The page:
the zero-point oscillations in the system between C
and the waveguide and therefore produces a modulation of F.
It is worth to note that this will be also accompanied by a change of the mode structure in the space
around the whole system, which can also change the
value of the force acting upon the plates. Meanwhile,
it is apparent that this effect can be made negligibly
small by a reduction of the waveguide diameter.
It is convenient to assume that another, semiinfinite waveguide with wave impedance Po (in general Po¢P) is coupled to the right end of the first
waveguide. By changing the ratio r=po/p, it is possible to realize different boundary conditions. Using
the wave equations for the waveguide, it is not difficult to obtain the equations of motion for the operator of charge O(t) in the capacitor C,
O(t) _ l+r [0L(I)d. 0R(/)]
1 - r [ 0 L ( t + 2 z ) + 0R(t--2Z) ]
l + r [ 0 L ( t ) - - 0R(t) ]
dt -- 2r
1--r [OL(t+Ez)--Ort(t--2Z)] ,
ci(co) e-i°~'do9+h.c.,
where z=l/v, v is the speed of the e.m. wave propagation in the waveguide, UL(t) and UR(t) are the
where h.c. is the Hermitian conjugate, ti(o9) is the
annihilation operator, which together with the creation operator 4 ÷ (co) satisfies the common commutation relation for the continuous spectrum
[ti(co), ~ ÷ (co') ] = 6 ( 0 ) - o ) ' ) .
The solution of eqs. (2) can be obtained by using
the spectral representation
where 0(co) and OL(co) are the spectra of 0(t) and
Oe( t ), respectively,
z (co) = cos coz- coZo sin ogz
+ir(sinogz+OgZo cos coz),
The attractive force between the plates of the capacitor is equal to
02(t) ,
t )= ~
and its mean value in the ground state is
hzor i codto
F(r)=<OIP(t)lO> = ~ - ~ Iz(co)12.
The integral in formula (8) diverges logarithmically because of the noncompleteness of the model:
at high frequencies the capacitor is not a pure capacity C but a complex multimode system. For us,
not the force F is of interest, but the difference of its
values for different factors r. On the other hand, for
physical reasons it is evident that the main contribution in the analyzed effect is made by low-frequency modes. Therefore it is possible to introduce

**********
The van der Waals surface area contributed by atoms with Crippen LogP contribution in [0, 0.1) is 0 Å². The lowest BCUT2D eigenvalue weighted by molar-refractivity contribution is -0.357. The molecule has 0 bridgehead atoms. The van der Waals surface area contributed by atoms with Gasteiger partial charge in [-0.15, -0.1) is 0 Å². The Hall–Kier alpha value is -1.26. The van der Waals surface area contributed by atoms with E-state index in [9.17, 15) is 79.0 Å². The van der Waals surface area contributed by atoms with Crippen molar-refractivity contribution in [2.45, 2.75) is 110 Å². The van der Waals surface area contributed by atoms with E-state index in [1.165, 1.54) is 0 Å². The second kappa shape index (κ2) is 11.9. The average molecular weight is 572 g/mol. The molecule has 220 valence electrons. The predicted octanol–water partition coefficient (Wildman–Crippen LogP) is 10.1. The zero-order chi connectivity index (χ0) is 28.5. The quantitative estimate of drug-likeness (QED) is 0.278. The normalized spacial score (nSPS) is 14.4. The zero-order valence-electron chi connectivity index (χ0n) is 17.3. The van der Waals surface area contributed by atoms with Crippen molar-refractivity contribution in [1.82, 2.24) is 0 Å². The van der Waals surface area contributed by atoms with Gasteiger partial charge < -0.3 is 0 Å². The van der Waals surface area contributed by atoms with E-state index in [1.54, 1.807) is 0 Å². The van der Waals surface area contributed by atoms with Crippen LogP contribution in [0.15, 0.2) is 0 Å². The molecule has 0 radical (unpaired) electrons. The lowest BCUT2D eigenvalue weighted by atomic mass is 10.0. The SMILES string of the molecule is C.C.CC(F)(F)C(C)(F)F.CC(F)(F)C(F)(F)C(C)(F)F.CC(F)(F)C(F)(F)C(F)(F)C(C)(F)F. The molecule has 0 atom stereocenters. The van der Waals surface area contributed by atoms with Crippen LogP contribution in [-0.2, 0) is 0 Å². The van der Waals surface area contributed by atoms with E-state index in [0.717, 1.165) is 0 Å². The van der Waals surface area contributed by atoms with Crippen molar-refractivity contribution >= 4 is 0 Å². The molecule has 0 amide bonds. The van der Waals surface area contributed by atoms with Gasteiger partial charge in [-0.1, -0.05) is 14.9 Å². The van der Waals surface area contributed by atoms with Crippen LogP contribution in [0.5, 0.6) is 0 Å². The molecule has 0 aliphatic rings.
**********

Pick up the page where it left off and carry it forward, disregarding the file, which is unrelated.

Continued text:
the cut-off frequency o90oin the integral. In the final
formulae o90ohas to disappear, and this will confirm
the correctness of this method. For r = 1 the integral
is easy to calculate directly,
Volume 167,number 1
F( 1 ) = 4~d~o In[ 1 + (ca= Zo)2 ] .
6 July 1992
For r--, 0 and r--, oo the integral over the continuous frequency spectrum is transformed into a sum
over the set of eigenmodes of the system,
h ,o, ~,o~o
F = 2--~ .=o l + [ l + ( c a : o ) 2 1 z / T o '
tg ca.z= 1/ca.zo,
for r--,0,
tg ca, z = --ca, Zo,
for r--,oo.
The numerical calculations show that F is maximal when r = 0 and is minimal when r--,oo. This is
easy to explain because when a shortcircuit waveguide is coupled to the capacitor, the lowest eigenmode of this system corresponds to the oscillations
of the LC-circuit, the inductance of which is created
by the waveguide. In the capacitor, in this case, there
is the largest fraction (close to one half) of zero-point
oscillation energy of this mode. For other modes this
fraction is essentially smaller.
In general, the value of the difference of the attractive forces for the shortcircuit and the idle ends
of the waveguide may be presented in the following
where Zfo= is a dimensionless function which depends on the length 1. The numerical calculation of
this function is presented in fig. 2a. The maximal
value ( - 0.14) of this function is reached when
l/VZo" 0.42.
In a similar way it is possible to obtain
F ( O ) - F ( 1 )=
F ( 1 ) - F ( oo ) = ~lZJ,oo( l/v'co) .
o.o~ o.I ~
i ~
aoY at az
where the eigenfrequencies to. are determined from
the equations
F(0)-F(oo) = ~lAoo~(l/~o),
°'°9! b
0.03 ~
Fig. 2. (a) A0= as a function of l/vzo. (b) ,Jot and ,J,® as a function of l/vro.
F ( 0 ) - F ( o o ) is of the order of O.lhc/2dl, if v = c is
the speed of the e.m. waves in vacuum. For d = 10-6
cm, 1=10 2 cm the force is -~l.5X10 -~4 dyn. The